If the (pipe) organ is the king of instruments, then arguably Olivier Latry is one of the emperors of its performance. Aucklanders were lucky enough to hear him last evening at the Town Hall in a free recital organized by the Auckland Town Hall Organ Trust.
Latry was last in New Zealand not even a year ago and had performed the Poulenc Concerto for Organ, Strings and Timpani last June.
(Review: https://taknz.wordpress.com/2012/06/08/new-zealand-symphony-orchestra-spellbound-auckland-town-hall-8-june-2012/ )
He had given us a hint of his wide-ranging talents then and this was a chance to hear him in full flight in a programme he had apparently chosen to maximize the range and sound of the Town Hall organ. In the introduction given by Kerry Stevens, we were told that he had set over 500 combinations for the evening’s performance and everything bar one piece would be performed from memory.
Henri Messerer’s transcription of J.S. Bach’s Chaconne from the Partita in d for solo violin commenced proceedings. The piece will be familiar to some but not to all – a few members of the audience were caught out and applauded half way through. More disturbing were a few tuning issues with the organ which became more and more apparent towards the end. These were quickly resolved in the break before Cesar Franck’s “Cantabile” and “Piece Heroique”. The former exhibits the woodwind qualities of the organ and was sufficiently reedy to think that there might be an oboe or two hidden behind the façade. The latter was exactly that – a triumphant, rhapsodic piece with a thundering climax.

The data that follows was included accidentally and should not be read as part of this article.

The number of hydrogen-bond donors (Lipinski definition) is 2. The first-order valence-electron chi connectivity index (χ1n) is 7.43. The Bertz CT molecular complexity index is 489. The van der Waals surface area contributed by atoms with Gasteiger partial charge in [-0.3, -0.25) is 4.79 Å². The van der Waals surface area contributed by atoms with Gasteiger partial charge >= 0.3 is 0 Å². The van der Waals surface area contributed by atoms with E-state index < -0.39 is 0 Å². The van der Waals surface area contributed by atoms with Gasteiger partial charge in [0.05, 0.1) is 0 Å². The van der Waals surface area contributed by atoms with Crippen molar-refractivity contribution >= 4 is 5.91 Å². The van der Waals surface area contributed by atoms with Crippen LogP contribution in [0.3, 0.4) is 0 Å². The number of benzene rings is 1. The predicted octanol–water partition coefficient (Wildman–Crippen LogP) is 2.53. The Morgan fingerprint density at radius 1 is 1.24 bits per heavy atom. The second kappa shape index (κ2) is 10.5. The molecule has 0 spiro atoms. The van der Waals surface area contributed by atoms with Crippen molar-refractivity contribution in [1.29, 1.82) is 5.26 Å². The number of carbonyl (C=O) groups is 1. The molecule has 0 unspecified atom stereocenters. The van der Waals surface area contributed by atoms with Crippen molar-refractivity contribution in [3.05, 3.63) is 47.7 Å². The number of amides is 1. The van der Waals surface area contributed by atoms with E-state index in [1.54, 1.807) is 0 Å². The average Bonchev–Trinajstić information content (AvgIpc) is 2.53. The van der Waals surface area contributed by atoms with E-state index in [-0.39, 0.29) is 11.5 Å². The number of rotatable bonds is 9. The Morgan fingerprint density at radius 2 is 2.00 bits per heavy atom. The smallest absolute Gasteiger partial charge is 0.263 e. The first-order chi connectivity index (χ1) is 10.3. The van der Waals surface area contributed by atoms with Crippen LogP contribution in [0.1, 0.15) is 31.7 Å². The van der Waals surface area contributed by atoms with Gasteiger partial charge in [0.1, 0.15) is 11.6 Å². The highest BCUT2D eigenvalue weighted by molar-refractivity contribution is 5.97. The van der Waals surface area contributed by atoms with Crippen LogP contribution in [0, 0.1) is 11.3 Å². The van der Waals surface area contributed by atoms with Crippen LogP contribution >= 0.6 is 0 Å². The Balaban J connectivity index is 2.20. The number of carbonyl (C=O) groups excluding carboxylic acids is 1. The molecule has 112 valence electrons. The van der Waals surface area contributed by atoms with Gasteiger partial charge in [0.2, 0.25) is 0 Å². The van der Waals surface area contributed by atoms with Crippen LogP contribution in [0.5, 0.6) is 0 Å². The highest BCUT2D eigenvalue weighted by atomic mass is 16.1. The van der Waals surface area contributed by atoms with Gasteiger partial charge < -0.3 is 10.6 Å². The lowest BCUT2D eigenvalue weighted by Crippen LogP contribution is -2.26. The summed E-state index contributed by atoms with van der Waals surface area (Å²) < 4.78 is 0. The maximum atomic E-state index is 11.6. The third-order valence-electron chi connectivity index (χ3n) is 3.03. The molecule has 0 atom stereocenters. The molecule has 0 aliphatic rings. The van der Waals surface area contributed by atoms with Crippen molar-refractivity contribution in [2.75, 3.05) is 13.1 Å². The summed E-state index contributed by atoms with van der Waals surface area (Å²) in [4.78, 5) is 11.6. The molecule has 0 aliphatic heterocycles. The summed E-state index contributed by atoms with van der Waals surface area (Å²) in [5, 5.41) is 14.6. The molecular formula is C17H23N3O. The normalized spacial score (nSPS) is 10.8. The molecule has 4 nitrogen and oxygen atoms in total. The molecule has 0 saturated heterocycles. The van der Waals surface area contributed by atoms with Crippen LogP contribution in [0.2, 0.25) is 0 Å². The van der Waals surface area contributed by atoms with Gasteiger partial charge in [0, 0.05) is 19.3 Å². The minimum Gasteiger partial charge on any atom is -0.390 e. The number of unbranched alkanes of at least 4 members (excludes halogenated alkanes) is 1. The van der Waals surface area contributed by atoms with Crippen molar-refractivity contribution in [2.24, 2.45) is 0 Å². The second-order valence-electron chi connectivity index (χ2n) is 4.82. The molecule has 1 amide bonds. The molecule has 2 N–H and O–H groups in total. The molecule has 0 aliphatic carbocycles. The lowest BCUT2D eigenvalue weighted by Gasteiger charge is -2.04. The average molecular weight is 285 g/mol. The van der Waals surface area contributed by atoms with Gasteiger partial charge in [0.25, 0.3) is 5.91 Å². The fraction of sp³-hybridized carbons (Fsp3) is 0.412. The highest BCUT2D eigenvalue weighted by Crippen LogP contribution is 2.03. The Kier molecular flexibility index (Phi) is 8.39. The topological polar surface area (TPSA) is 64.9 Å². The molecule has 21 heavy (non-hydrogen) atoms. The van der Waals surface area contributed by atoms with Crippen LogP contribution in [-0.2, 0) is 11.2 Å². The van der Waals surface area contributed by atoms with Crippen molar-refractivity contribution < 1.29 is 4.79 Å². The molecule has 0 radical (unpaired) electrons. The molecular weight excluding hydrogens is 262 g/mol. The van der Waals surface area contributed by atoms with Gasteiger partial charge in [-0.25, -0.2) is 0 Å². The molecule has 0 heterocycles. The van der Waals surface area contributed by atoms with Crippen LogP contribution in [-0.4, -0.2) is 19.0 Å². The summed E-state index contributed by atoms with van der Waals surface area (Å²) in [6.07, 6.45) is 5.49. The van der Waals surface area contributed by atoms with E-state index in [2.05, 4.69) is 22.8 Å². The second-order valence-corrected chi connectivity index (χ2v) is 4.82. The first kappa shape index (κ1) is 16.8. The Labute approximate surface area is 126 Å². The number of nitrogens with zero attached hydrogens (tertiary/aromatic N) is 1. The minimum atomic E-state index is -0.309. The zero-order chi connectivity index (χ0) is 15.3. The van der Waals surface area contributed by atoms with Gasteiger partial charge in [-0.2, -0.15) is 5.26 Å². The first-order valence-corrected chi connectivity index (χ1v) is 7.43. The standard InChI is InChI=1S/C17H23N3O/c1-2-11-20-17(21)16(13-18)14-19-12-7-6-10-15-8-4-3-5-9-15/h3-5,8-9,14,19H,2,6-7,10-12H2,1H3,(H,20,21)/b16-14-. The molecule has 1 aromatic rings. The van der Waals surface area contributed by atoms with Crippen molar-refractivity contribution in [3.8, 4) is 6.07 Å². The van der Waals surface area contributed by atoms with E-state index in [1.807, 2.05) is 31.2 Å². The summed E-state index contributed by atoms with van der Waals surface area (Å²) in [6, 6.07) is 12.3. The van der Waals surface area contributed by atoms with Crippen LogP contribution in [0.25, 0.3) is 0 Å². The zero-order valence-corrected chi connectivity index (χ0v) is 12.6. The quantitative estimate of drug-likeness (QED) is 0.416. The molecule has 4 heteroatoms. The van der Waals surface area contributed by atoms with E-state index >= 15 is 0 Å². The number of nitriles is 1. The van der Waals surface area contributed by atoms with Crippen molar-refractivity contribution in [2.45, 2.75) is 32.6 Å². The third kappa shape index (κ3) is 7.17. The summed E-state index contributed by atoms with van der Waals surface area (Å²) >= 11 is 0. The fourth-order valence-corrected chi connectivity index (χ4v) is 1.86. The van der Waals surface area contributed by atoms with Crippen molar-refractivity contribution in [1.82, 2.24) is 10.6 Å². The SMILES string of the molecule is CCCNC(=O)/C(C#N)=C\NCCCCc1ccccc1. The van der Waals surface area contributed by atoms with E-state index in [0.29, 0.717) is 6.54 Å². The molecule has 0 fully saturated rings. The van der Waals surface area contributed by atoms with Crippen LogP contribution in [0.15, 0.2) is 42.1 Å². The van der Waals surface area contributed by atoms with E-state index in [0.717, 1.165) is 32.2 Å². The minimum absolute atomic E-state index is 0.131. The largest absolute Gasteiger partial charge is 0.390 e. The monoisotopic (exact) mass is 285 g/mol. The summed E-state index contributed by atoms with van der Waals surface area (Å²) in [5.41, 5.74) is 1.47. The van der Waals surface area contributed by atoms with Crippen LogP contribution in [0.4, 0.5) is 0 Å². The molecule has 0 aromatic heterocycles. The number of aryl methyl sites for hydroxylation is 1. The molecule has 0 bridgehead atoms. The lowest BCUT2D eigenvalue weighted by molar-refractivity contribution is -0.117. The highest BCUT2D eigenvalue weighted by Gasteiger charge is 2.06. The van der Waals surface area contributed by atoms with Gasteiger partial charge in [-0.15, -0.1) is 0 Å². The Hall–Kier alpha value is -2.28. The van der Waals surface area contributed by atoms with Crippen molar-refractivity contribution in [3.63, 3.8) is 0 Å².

I’m no fan of Wagner for many reasons but I have to admit that the Lemare transcription of the “Liebstod” from “Tristan und Isolde” was a highlight of the evening. The transcription itself captures the essence of the scene and was as powerful as the original orchestral score. Given that access to operas in the late 19th and early 20th centuries was nothing like what we have today, transcriptions for organ and other instruments were one way of making that music available to the public.
Although a few people left after the first half, the majority that stayed were treated to a true exhibition of French organ music. The Finale from Alexandre Guilmant’s Sonata No. 1 was what you would have come to expect to hear – brilliant technical and tonal passages showing off both the skill of the organist but also the range of the instrument itself.
Speaking of skill, I should note that Latry’s feet were flying around the pedal board and swell pedals, at times as much as his fingers were dancing along the various levels of the console. As much as the music was fantastic to listen to, Latry’s gymnastics were as fascinating to the eye and demonstrated why he is one of the world’s best organists.
Vierne’s 24 “Pieces de fantasie” are well known and the “Feux follets” and “Claire de lune” from the second set were a well-chosen contrast to the first half of the programme. With careful voicing, Latry skillfully conveyed the impression of a choir with a simple organ in the background and conveyed the mysterious moonlight with delicacy.
Saint-Saens’ “Dance Macabre” was a fantastic way to formally end the recital and the Lemare transcription was done fantastically from the first church bells to the blistering finish. It demanded an encore and Vierne’s “Carilon de Westminster” seemed an appropriate choice at the end of an excellent display of virtuosity.
The concert was recorded for Radio NZ Concert for later broadcast – if you didn’t attend yesterday, listen out for it.